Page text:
For more than a quarter-century Tim McCarver was as much a part of October baseball as champagne celebrations.
On three networks, across four decades with four different play-by-play partners, McCarver was a near constant on the World Series soundtrack with his unique style as an analyst and familiar Tennessee twang.
McCarver had been on the job for every World Series since 2000 before going on semiretirement after last year's Fall Classic and being replaced in the Fox booth by Tom Verducci and Harold Reynolds. McCarver called 24 World Series overall, including all but two since 1989.
But this October, McCarver is experiencing the Series just like millions of other viewers by watching back home in Florida instead of his usual spot in the broadcast booth.
"When you're working you're so immersed in your work that you're trying to put on a telecast or add to it without getting in the way of it and all the things that are involved in the business of baseball on television," McCarver said.
"On the other hand, you pick up part of your life as the viewing audience. I haven't been able to do that for 35 years. It's kind of nice. I would imagine John Madden felt the same way his first year out. I don't know," he said.
McCarver worked about 30 games locally this season calling St. Louis Cardinals games. But this is the first year he did no postseason games since 1984.
The 73-year-old McCarver is still watching the games from his couch as an analyst, and complimented the broadcasts on Fox led by his old play-by-play partner, Joe Buck.
In a brief phone conversation, he praised the way Kansas City dictates games with speed and defense, debated San Francisco manager Bruce Bochy's decision not to start ace Madison Bumgarner on short rest in Game 4 and talked about how the dominance of the Royals' bullpen changes the tenor of the game.
But McCarver said his appreciation of the players rises when he doesn't have to call the games. He cited Lorenzo Cain's outfield defense and Bumgarner's tenacity, which reminds the former catcher of what he saw from St. Louis teammate Bob Gibson.
"I had a chance to admire the players from a technical standpoint while doing the games," he said. "Now the admiration soars because I have a chance to really analyze some of the things for myself and not necessarily for the viewing audience."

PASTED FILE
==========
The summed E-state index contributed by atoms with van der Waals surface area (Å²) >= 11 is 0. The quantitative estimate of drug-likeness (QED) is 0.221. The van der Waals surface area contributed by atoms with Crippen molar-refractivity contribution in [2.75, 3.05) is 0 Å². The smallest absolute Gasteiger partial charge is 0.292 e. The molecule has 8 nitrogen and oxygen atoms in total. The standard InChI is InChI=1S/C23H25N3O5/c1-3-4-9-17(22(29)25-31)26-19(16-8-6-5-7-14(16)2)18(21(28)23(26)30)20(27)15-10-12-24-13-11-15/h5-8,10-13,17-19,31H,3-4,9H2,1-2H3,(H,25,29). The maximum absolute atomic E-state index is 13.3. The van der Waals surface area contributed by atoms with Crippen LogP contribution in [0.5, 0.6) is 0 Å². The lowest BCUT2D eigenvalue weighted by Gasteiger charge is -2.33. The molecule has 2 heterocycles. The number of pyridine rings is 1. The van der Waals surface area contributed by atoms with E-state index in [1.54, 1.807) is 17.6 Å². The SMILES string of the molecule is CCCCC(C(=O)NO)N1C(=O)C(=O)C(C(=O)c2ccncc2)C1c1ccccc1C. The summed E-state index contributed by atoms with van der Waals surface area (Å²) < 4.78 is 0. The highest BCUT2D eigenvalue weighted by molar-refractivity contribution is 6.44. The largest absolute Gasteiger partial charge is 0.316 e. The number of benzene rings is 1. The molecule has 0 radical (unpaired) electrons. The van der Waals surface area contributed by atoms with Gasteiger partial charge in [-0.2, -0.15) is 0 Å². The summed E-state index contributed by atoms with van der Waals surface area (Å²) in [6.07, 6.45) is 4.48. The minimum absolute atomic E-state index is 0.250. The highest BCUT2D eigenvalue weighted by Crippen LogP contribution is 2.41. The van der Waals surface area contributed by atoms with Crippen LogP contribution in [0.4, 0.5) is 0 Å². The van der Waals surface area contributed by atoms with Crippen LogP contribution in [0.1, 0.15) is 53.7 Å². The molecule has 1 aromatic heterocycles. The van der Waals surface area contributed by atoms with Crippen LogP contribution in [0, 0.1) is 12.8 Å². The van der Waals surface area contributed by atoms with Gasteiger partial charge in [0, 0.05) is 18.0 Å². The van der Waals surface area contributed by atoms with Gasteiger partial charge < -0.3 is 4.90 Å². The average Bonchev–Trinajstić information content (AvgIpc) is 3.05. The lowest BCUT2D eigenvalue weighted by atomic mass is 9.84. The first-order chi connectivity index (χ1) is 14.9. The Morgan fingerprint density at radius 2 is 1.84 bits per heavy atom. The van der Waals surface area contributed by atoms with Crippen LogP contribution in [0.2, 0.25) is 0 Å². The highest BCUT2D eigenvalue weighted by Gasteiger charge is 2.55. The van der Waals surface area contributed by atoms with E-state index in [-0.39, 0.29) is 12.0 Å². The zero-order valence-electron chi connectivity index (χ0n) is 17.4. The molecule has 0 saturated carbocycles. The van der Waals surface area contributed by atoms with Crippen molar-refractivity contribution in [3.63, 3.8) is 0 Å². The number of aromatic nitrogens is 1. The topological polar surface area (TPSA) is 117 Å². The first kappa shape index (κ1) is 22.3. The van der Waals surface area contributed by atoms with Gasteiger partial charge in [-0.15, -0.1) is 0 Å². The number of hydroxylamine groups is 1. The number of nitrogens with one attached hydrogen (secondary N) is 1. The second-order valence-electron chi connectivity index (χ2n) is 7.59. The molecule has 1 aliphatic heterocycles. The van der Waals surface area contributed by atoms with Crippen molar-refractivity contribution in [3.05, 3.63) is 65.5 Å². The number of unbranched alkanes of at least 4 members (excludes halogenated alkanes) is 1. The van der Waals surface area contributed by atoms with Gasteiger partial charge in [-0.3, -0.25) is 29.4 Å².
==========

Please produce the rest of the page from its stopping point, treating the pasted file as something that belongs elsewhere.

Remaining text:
A big leaguer for 21 seasons, McCarver made his World Series announcing debut in 1985 for ABC when he was a late replacement for Howard Cosell in a booth with Al Michaels and Jim Palmer when Kansas City beat St. Louis in seven games.
ABC and NBC alternated Series coverage in those days, so McCarver did a league championship series in 1986 and '88 before starting a near uninterrupted run of World Series coverage in 1989.
In 2012, he was honored with Hall of Fame's Ford C. Frick Award for broadcasting excellence.
"I was fortunate enough to be involved in so many great moments in the postseason and so many great moments in the World Series," he said. "I'm thankful for that."
McCarver was part of many memorable World Series moments, including the 1989 earthquake in San Francisco and Joe Torre winning his first title in 1996 with the New York Yankees.
But three Series that all went seven games stand out above the others: Minnesota beating Atlanta in 1991 on Jack Morris' 10-inning shutout in Game 7, Arizona's win over the Yankees in 2001 just months after the Sept. 11 attacks and St. Louis' improbable comeback against Texas in 2011.
That 2001 Series also might have provided the high point of McCarver's broadcasting career. Long known for his willingness to "first guess" decisions by managers, McCarver questioned the Yankees strategy of bringing the infield in with the bases loaded and one out in a tie game in the bottom of the ninth because of Mariano Rivera's propensity for giving up broken-bat hits to lefties.
Just one pitch later, Luis Gonzalez blooped a broken-bat single just barely cleared the drawn-in infield and gave Arizona the title.
"I said a lot of things over the course of doing 24 World Series," McCarver said. "Some were right on the money and some weren't and I'm reminded of both."